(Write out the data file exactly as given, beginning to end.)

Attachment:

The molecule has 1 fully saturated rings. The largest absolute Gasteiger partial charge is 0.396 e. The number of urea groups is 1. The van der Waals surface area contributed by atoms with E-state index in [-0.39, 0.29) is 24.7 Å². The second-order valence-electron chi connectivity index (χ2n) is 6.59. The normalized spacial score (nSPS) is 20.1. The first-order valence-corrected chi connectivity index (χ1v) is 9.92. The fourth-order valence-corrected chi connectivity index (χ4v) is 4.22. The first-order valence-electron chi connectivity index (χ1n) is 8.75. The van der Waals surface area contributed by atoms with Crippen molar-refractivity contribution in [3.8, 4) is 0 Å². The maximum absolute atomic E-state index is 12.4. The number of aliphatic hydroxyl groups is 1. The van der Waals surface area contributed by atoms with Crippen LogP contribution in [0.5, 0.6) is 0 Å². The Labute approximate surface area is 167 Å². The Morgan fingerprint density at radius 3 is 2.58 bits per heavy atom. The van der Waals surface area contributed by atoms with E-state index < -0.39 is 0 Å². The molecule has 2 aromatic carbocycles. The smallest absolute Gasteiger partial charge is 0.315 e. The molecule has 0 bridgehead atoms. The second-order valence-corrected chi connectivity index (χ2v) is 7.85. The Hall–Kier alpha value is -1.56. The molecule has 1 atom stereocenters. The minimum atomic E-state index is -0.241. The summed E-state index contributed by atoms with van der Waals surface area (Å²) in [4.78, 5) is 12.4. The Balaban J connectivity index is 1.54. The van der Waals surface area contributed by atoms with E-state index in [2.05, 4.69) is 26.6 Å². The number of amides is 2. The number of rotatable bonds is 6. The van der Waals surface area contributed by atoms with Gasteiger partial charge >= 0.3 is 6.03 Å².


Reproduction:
The molecule has 1 fully saturated rings. The largest absolute Gasteiger partial charge is 0.396 e. The number of urea groups is 1. The van der Waals surface area contributed by atoms with E-state index in [-0.39, 0.29) is 24.7 Å². The second-order valence-electron chi connectivity index (χ2n) is 6.59. The normalized spacial score (nSPS) is 20.1. The first-order valence-corrected chi connectivity index (χ1v) is 9.92. The fourth-order valence-corrected chi connectivity index (χ4v) is 4.22. The first-order valence-electron chi connectivity index (χ1n) is 8.75. The van der Waals surface area contributed by atoms with Crippen molar-refractivity contribution in [3.8, 4) is 0 Å². The maximum absolute atomic E-state index is 12.4. The number of aliphatic hydroxyl groups is 1. The van der Waals surface area contributed by atoms with Crippen LogP contribution in [0.5, 0.6) is 0 Å². The Labute approximate surface area is 167 Å². The Morgan fingerprint density at radius 3 is 2.58 bits per heavy atom. The van der Waals surface area contributed by atoms with E-state index < -0.39 is 0 Å². The molecule has 2 aromatic carbocycles. The smallest absolute Gasteiger partial charge is 0.315 e. The molecule has 0 bridgehead atoms. The second-order valence-corrected chi connectivity index (χ2v) is 7.85. The Hall–Kier alpha value is -1.56. The molecule has 1 atom stereocenters. The minimum atomic E-state index is -0.241. The summed E-state index contributed by atoms with van der Waals surface area (Å²) in [4.78, 5) is 12.4. The Balaban J connectivity index is 1.54. The van der Waals surface area contributed by atoms with E-state index in [2.05, 4.69) is 26.6 Å². The number of amides is 2. The number of rotatable bonds is 6. The van der Waals surface area contributed by atoms with Gasteiger partial charge >= 0.3 is 6.03 Å².